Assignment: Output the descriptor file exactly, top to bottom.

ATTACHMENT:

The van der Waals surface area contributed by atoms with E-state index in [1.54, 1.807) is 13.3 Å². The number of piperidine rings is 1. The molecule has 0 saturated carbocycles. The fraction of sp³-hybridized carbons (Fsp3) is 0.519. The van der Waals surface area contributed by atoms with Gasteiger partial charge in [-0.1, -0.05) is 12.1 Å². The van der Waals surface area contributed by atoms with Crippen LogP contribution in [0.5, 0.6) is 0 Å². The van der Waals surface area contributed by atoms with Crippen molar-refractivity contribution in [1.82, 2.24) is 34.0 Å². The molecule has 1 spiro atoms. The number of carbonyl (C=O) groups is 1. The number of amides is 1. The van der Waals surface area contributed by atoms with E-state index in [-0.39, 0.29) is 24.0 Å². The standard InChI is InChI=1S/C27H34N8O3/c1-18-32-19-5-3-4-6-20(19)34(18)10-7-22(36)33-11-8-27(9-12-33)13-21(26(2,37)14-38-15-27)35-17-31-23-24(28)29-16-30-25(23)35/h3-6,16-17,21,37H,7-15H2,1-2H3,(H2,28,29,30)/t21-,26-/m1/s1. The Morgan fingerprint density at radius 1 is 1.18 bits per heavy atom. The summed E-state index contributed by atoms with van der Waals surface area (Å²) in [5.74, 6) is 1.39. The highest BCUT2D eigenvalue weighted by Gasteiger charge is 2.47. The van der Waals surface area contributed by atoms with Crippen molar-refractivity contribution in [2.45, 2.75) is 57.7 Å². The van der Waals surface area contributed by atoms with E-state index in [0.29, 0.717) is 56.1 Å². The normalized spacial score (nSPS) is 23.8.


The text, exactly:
The van der Waals surface area contributed by atoms with E-state index in [1.54, 1.807) is 13.3 Å². The number of piperidine rings is 1. The molecule has 0 saturated carbocycles. The fraction of sp³-hybridized carbons (Fsp3) is 0.519. The van der Waals surface area contributed by atoms with Gasteiger partial charge in [-0.1, -0.05) is 12.1 Å². The van der Waals surface area contributed by atoms with Crippen LogP contribution in [0.5, 0.6) is 0 Å². The van der Waals surface area contributed by atoms with Crippen molar-refractivity contribution in [1.82, 2.24) is 34.0 Å². The molecule has 1 spiro atoms. The number of carbonyl (C=O) groups is 1. The number of amides is 1. The van der Waals surface area contributed by atoms with E-state index in [-0.39, 0.29) is 24.0 Å². The standard InChI is InChI=1S/C27H34N8O3/c1-18-32-19-5-3-4-6-20(19)34(18)10-7-22(36)33-11-8-27(9-12-33)13-21(26(2,37)14-38-15-27)35-17-31-23-24(28)29-16-30-25(23)35/h3-6,16-17,21,37H,7-15H2,1-2H3,(H2,28,29,30)/t21-,26-/m1/s1. The Morgan fingerprint density at radius 1 is 1.18 bits per heavy atom. The summed E-state index contributed by atoms with van der Waals surface area (Å²) in [5.74, 6) is 1.39. The highest BCUT2D eigenvalue weighted by Gasteiger charge is 2.47. The van der Waals surface area contributed by atoms with Crippen molar-refractivity contribution in [2.45, 2.75) is 57.7 Å². The van der Waals surface area contributed by atoms with E-state index in [0.29, 0.717) is 56.1 Å². The normalized spacial score (nSPS) is 23.8.